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Shielding with Scleroderma: Scots teenager on what it’s like living with a rare disease during a pandemic

Cara Hockley is a teenager from Dundee who has been shielding for over three months

Adjusting to the so-called “new normal” during the coronavirus pandemic has been difficult for everyone – but spare a thought for those who have not been able to leave the house for months.

New Scottish Government guidance issued this week means the tens of thousands of “shielded” Scots who are most at risk from the virus will have to wait until at least July 31st to rejoin society, while the rest of us enjoy picnics, sunbathing and meeting up with friends and family outside.

One Dundee teenager has been patiently shielding in her family home since lockdown was instated, with visits to the hospital being her only trips out in three months.

Pandemic or not, 17-year-old Cara Hockley must always be careful not to catch an infection. She suffers from Scleroderma, a rare disease which causes the immune system to become overactive and attack healthy tissue within the body, producing excess collagen which hardens the skin and affects the joints, tendons and internal organs.

She is one of two young people in Scotland that her family know to suffer from the often life-threatening condition.

Cara had hoped to be isolating this year, albeit after a potentially life-changing stem cell transplant instead of from a deadly virus. The transplant, which would be carried out in Sheffield, could help to reset her immune system to stop it from fighting itself.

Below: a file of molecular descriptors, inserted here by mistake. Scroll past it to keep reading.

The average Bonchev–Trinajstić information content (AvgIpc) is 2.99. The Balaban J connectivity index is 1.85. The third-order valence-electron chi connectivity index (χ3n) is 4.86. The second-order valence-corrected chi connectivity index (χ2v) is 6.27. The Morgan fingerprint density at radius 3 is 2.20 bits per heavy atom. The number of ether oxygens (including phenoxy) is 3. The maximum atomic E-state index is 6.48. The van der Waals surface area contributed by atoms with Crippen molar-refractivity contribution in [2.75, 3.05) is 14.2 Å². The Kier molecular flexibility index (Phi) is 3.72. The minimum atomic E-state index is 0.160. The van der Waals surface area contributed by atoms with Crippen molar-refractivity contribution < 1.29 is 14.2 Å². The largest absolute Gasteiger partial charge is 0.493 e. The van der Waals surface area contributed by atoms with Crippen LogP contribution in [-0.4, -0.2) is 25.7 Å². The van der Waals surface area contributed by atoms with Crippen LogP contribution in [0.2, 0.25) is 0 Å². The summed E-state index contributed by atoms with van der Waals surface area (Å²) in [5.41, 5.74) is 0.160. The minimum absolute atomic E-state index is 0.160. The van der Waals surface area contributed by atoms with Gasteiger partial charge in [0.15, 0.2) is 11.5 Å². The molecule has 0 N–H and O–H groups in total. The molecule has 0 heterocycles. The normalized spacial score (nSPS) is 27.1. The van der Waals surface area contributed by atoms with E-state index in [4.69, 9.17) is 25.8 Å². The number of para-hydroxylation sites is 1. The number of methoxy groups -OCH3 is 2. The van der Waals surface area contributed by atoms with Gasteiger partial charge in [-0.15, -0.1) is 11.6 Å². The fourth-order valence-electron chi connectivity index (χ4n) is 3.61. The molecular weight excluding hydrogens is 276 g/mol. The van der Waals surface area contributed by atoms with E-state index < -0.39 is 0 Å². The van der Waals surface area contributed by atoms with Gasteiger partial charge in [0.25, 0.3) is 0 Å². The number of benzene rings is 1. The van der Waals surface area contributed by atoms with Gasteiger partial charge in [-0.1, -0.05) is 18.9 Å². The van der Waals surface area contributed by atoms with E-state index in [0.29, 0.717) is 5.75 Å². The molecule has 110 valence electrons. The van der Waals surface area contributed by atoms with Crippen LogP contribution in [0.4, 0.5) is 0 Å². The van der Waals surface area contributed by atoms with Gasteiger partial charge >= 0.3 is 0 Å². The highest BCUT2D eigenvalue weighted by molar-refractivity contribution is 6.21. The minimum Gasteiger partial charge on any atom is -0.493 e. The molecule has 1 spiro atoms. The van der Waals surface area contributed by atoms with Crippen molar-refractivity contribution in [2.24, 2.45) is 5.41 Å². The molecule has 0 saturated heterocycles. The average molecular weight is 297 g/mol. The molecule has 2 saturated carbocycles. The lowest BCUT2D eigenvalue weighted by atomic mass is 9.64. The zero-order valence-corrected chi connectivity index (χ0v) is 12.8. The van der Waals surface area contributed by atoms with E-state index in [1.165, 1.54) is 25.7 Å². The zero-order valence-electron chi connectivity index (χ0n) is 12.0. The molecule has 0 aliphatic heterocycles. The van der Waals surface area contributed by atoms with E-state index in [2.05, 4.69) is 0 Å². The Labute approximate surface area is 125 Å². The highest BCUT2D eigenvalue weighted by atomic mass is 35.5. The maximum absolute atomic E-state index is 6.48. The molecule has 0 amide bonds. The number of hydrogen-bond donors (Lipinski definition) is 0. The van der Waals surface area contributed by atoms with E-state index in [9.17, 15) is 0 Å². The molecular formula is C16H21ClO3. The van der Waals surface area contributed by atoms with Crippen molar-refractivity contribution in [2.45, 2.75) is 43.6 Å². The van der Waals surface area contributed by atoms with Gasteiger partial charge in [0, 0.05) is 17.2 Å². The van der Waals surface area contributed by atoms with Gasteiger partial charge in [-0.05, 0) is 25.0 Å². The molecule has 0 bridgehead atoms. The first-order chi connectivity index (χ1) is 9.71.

However, the tests to assess her eligibility have been cancelled due to Covid-19.

“I understand why they have been cancelled, but it’s so disheartening,” said Cara. “If I am eligible, and it works for me, it could be amazing, so it’s disappointing that it’s on hold when I was so close to starting that journey. At least I will be good at isolating if I get the go ahead for the treatment!”

As well as putting Cara’s many other tests on hold, reducing her hospital appointments and replacing medical consultations with video calls, coronavirus has impacted her life for the foreseeable.

Cara pictured with her post which was hugely important to her during an almost 3-week stay in hospital in Glasgow

The teenager’s specialist nurse, who takes her bloods and gives infusions and injections, is the only person who has been to the house since lockdown began.

The extra hand washing and sanitisers irritate Cara’s skin so she requires daily wax bath treatments. She has also suffered from increased anxiety and stress – which can trigger Scleroderma symptoms – on the few occasions she has visited hospital.

Covid-19 has also affected Cara’s family, who are shielding alongside her to ensure she doesn’t become infected.

Her dad is on leave from his job with Police Scotland, while her mum, Karen, is furloughed from her job at a pharmacy, and her younger brother was taken out of school before they were closed.

“It is hard, but at least we know we’re in our own wee Covid-free bubble,” said Karen.

“We’re managing better than we expected. We’ve got priority from the supermarkets for food delivery, and my sister lives next door so she can pick up Cara’s medication and anything else we’ve needed. We’ve been quite self-sufficient.